In finance, the discount rate has two important definitions. First, a discount rate is a part of the calculation of present value when doing a discounted cash flow analysis, and second, the discount rate is the interest rate the Federal Reserve charges on loans given to banks through the Fed's discount window loan process.

Discounted cash flow, uncertainty, and the time value of money
The first definition of the discount rate is a critical component of the discounted cash flow calculation, an equation that determines how much a series of future cash flows is worth as a single lump sum value today. For investors, this calculation can be a powerful tool for valuing businesses or other investments with predictable profits and cash flow.

For example, let's say a company has been in business for over 100 years, has considerable and consistent market share in its industry, and while consistently profitable, doesn't have the opportunity for significant growth. The company is stable, consistent, and predictable. This company, similar to many blue chip stocks, is a prime candidate for a discounted cash flow analysis.

If we can forecast the company's earnings out into the future, we can use the discounted cash flow to estimate what that company's valuation should be today. Unfortunately, this process is not as simple as just adding up the cash flow numbers and coming to a value. That's where the discount rate comes into the picture.

Cash flow tomorrow is not worth as much as it is today. We can thank inflation for that truth. As prices rise over time, a dollar won't buy as much stuff in the future compared to what it can buy today. Second, there's uncertainty in any projection of the future. We just don't know what will happen, including an unforeseen decrease in a company's earnings. Cash today has no such uncertainty; it is what it is. Because cash flow in the future carries a risk that cash today does not, we must discount future cash flow to compensate us for the risk we take in waiting to receive it.

These two factors -- the time value of money and uncertainty risk -- combine to form the theoretical basis for the discount rate. A higher discount rate implies greater uncertainty, the lower the present value of our future cash flow.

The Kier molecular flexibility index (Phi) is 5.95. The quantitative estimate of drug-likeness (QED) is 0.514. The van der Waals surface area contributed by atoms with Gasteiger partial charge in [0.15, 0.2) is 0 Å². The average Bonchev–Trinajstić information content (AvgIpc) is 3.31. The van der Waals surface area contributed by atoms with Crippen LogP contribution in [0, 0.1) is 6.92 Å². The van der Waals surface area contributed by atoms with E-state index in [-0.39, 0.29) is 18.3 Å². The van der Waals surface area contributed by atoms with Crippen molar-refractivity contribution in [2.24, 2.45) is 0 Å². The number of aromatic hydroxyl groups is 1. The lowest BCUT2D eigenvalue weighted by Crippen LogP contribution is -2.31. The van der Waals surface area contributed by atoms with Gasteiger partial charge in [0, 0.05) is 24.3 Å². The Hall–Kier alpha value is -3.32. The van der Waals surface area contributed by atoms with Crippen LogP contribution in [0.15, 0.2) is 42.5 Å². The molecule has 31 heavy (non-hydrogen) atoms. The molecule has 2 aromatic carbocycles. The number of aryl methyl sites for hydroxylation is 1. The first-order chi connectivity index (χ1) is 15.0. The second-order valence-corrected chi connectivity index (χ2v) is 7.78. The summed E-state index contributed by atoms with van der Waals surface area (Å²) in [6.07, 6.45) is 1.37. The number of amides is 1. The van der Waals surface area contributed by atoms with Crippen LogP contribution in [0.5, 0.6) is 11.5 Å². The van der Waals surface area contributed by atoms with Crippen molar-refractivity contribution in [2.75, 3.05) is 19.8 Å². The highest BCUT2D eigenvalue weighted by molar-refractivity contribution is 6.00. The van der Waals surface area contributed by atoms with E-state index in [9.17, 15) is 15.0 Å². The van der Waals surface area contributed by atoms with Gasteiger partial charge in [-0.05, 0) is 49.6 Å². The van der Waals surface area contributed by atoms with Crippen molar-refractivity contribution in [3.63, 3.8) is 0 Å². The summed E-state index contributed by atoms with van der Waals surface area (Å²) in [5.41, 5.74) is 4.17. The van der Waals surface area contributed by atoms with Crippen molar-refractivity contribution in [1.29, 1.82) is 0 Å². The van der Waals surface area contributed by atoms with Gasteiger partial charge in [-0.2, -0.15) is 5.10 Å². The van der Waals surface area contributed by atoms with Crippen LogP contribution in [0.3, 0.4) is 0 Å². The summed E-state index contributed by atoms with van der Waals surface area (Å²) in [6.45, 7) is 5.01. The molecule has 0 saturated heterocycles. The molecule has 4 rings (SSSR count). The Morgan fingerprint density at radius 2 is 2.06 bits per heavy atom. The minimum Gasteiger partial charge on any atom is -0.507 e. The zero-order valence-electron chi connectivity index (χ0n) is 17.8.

Calculating what discount rate to use in your discounted cash flow calculation is no easy choice. It's as much art as it is science. The weighted average cost of capital is one of the better concrete methods and a great place to start, but even that won't give you the perfect discount rate for every situation.

Understanding that our discount rate is an educated guess and not a scientific certainty, we can still move forward with the calculation and obtain an estimate of this company's value. If our analysis estimates that the company is worth more than the stock currently trades, that means the stock could be undervalued and worth buying. If our estimation shows the stock is worth less than its stock currently trades, then it may be overvalued and a bad value investment.

The Federal Reserve's discount window
The other important definition of the discount rate is the interest rate charged to financial institutions when they borrow money from the Federal Reserve's discount window lending facility.

The discount window allows banks to borrow money for very short term operating needs. These loans are typically extended for 24 hours or less. The interest rate charged is determined individually by each of the Federal Reserve banks, but is centrally reviewed and determined by the Board of Governors of the Federal Reserve System. Generally, the discount rate will be the same across all the Federal Reserve Banks, except for the days around the time the discount rate changes.

The discount window actually offers three different loan programs, each with its own discount rate. The primary credit program is the Fed's main lending program for eligible banks in "generally sound financial condition." The discount rate on these loans is typically set above the existing market interest rates available from other sources of short term or overnight debt.

The secondary credit program is available to financial institutions that are not eligible for the primary credit program, but still require short term loans to fund short term needs or to resolve severe financial difficulty. Loans from the secondary credit program carry a higher discount rate than loans in the primary credit program.

The third program is the seasonal credit program, available to smaller financial institutions with recurring fluctuations in their cash flow. A common example are agriculture banks, whose loan and deposit balances fluctuate each year with the various growing seasons. The discount rate on these loans is determined from an average of selected market rates of comparable alternative lending facilities.

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